Goldsboro mom didn't rest until she heard from her son in New York City
By Becky Barclay
Published in News on September 11, 2011 12:58 AM
Alfred Griffin, center, with his parents, A.W. and Norma, on a trip home to Goldsboro. Griffin, who works for CitiGroup bank, was only a few blocks from the World Trade Center when the twin towers were struck by terrorists.
Norma Griffin did not know her son, Alfred, was five blocks away from the twin towers in New York City when the terrorist attacks brought them down 10 years ago.
She had started the day on a tour of a farm in Mount Olive with her garden club and then moved on to her Daughters of the American Revolution meeting at St. Stephen's Church.
She found out about the attacks only because the meeting had been moved into the chapel from the fellowship hall.
"When the minister finished reading Bible verses, he prayed and then had a moment of silent prayer," she said. "Still the towers were not mentioned."
Having no idea what the minister was praying about, Mrs. Griffin tapped the woman next to her, one of her garden club members, who didn't know either.
So Mrs. Griffin went up to the minister and asked him what was going on.
That is when she learned about the events of Sept. 11.
It was a mother's worst nightmare -- the fear that something might have happened to her child.
"I just about lost it because I knew my son, Alfred, was up there," she said. "He works for CitiGroup in New York City, just five short blocks from the towers."
Mrs. Griffin knew exactly how close her son's office was to the towers because she and her husband, A.W., had visited him. And thoughts were running wildly through her mind that maybe he was injured -- or worse, dead.
"At the time of the strike, my son was in a business meeting in a room that had no windows," Mrs. Griffin said. "He said the guard came in and told them they needed to finish the meeting. Then a few minutes later, the guard came back and yelled for them to get out and started pushing them out of their building."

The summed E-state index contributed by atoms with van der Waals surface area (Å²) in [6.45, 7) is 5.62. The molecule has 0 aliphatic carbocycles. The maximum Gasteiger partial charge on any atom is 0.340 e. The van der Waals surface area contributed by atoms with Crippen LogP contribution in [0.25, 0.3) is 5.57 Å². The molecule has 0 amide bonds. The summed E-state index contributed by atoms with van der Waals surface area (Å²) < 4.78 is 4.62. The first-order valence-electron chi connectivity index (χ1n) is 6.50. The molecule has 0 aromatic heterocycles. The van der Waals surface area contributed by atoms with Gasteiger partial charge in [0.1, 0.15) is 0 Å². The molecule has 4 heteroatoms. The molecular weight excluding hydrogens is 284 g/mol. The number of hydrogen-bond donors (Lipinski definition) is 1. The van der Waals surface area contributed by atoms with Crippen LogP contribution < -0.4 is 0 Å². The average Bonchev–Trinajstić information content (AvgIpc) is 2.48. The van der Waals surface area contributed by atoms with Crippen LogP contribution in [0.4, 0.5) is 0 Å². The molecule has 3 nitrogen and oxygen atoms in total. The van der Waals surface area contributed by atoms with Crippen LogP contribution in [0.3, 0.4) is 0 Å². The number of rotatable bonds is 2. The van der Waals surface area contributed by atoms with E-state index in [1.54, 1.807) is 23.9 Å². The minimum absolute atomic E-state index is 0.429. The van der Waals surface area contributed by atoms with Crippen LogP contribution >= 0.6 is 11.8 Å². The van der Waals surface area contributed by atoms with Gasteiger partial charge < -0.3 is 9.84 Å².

Her son said he didn't know what was happening until he and his co-workers got out onto the street. Then they started running toward Greenwich Village, afraid that more planes were on their way.
Alfred's cell phone didn't work, but he found a pay phone and made a collect call to Mrs. Griffin's home here in Goldsboro, saying he was OK. Eventually he left three other similar messages.
When Mrs. Griffin heard the news, she immediately called her husband, who had been away from the house until lunch time. He told her he had not talked to their son, but heard his voice on the answering machine.
"I could hardly say a word over the phone for crying," Mrs. Griffin said. "When I got home, I had to hug and cry on my husband."
Watching the events unfold over and over again on TV, Mrs. Griffin wondered how in the world anybody could do such a thing to anyone.
"Everyone who was killed was somebody's parent or child. You just don't do that. It made me have lots of tears," she said as tears gathered in her eyes once again.
Mrs. Griffin did not talk to her son until 11:30 p.m. that night. In the meantime, although she knew her son was OK, she was still a basket case.
"So was he," she said of Alfred. "They had all been walking sideways and backwards to get away from it all, but not knowing what in the world to do.
"It was a blessing for me that I didn't know anything about it until I could hear his voice on the answering machine, and feel like at least he was all right."
Although Mrs. Griffin was overjoyed to hear her son was OK, it was several weeks before she could breathe a sigh of relief, mostly because her son was so upset being that close to the attacks.
"We talked to him every day and tried to make sure he was OK healthwise and otherwise," she said.
This was not the first time that her youngest child had given her a scare.
When he was in college, Alfred and some of his classmates worked for a landscape architect in Wilmington. One Sunday they took a catamaran out -- during storm warnings. The mast came out and they couldn't fix it. So they spent the next 32 hours stranded on the ocean.
Making things worse was the fact that they had to spend the night in the water -- while sharks were swimming all around their boat.
The next day a shrimp boat picked them up and took them to Sneads Ferry.
"I didn't know anything about that either until after the fact," Mrs. Griffin said. "I was scared then, too -- after the fact.
"In both cases, I thanked God that he had looked after my son. He's really a nice young man."
Each year on the anniversary of the terrorist attacks, Mrs. Griffin tries to put it out of her mind. Shortly after the attacks, she and her husband visited Alfred again in New York City and went to ground zero.
"It was just a big hole," she said. "It's just one of those things that there aren't words to describe."